World

UN group urges police to solve killing of Texas journalist

This photo taken Aug. 1, 2015, shows freelance journalist Jacinto "Jay" Torres Hernandez.   The head of a United Nations agency on Wednesday, June 22, 2016, condemned the death of a Hernandez, whose body was found with a gunshot wound in the back yard of a home in Dallas, Texas. UNESCO Director-General Irina Bokova said from Paris that authorities must determine the motive for the killing of Spanish-language journalist Hernandez, 57. He was a longtime reporter and photographer for La Estrella who used the byline Jay Torres. La Estrella is a weekly publication of the Fort Worth Star-Telegram serving readers in the Dallas-Fort Worth region.(Juan Ramos/Star-Telegram via AP)

This photo taken Aug. 1, 2015, shows freelance journalist Jacinto "Jay" Torres Hernandez. The head of a United Nations agency on Wednesday, June 22, 2016, condemned the death of a Hernandez, whose body was found with a gunshot wound in the back yard of a home in Dallas, Texas. UNESCO Director-General Irina Bokova said from Paris that authorities must determine the motive for the killing of Spanish-language journalist Hernandez, 57. He was a longtime reporter and photographer for La Estrella who used the byline Jay Torres. La Estrella is a weekly publication of the Fort Worth Star-Telegram serving readers in the Dallas-Fort Worth region.(Juan Ramos/Star-Telegram via AP)

The head of a United Nations agency on Wednesday condemned the death of a freelance journalist in Texas whose body was found with a gunshot wound in the back yard of a home.

UNESCO Director-General Irina Bokova said from Paris that authorities must determine the motive for the killing of Spanish-language journalist Jacinto Torres Hernandez, 57. He was a longtime reporter and photographer for La Estrella who used the byline Jay Torres. La Estrella is a weekly publication of the Fort Worth Star-Telegram serving readers in the Dallas-Fort Worth region.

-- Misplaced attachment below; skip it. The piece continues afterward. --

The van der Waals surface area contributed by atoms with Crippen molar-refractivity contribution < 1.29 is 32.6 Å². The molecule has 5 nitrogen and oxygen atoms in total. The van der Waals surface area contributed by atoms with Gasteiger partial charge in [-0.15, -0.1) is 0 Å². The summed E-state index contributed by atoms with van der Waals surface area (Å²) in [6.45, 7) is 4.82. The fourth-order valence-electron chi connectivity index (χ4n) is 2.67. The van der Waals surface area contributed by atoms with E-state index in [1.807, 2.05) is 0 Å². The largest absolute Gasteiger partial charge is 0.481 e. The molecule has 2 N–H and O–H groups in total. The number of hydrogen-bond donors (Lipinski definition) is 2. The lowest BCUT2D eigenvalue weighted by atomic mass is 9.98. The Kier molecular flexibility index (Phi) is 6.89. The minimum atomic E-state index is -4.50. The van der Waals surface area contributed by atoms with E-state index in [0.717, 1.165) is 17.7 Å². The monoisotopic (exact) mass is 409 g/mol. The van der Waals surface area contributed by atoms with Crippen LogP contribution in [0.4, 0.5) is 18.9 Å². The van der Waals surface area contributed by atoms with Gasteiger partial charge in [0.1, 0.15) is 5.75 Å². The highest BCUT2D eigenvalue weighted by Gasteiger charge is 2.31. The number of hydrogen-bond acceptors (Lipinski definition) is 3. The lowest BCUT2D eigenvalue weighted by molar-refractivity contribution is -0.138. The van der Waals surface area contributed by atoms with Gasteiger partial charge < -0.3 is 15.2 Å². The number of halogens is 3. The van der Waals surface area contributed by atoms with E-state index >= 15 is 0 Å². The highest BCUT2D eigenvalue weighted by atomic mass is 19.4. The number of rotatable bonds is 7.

"I call on the authorities to investigate this killing and its motives so that those responsible for it be brought to trial," Bokova said in a statement.

Police have not determined whether his freelance work may have contributed to his death. He operated a real estate business that involved renovating homes and his body was found June 13 at a home in the Dallas suburb of Garland that he either had purchased or was considering buying.

Investigators said he had been dead for "multiple days" and that robbery does not appear to be a motive because nothing was taken from him.

Family members said at a news conference last week that Torres had worked on stories such as human trafficking that could place him in danger.

"More recently his work was more intense, riskier," his daughter, Aline Torres, said during a news conference last week covered by the newspaper Al Día. "He was lifting up stones that perhaps people did not want to have lifted."

Son Gibran Torres said his father was at the Garland residence as part of his other work flipping homes.

"He did not mention to me that he was the target of any threats," Torres said. However, he said his father had been investigating human trafficking and human exploitation for the newspaper. As for his real estate business, Torres said his father had occasionally dealt with angry tenants. One person who was buying or renting a house from his father was arrested in a massive roundup of cocaine trafficking suspects, Torres said.

As part of the investigation, detectives have confiscated reporter notebooks from Torres' car and family members have provided the names of his tenants.

"There's so many different angles," Garland police Lt. Pedro Barineau said. "He was a journalist as well as real estate (agent) so they have to look at both aspects of his life, and they're looking at all of the different types of things that could lead them to somebody else."

Juan Antonio Ramos, executive editor of La Estrella, told the Star-Telegram that Torres will be remembered for his "devotion and passion for journalism."

"He was a person who always focused on covering the Hispanic community in a full, objective and professional manner," he said.

Ramos did not return calls from The Associated Press for comment.

Although the motive in Torres' killing must still be determined, the Committee to Protect Journalists says since 1992 at least seven journalists have been killed in the U.S. because of their work.

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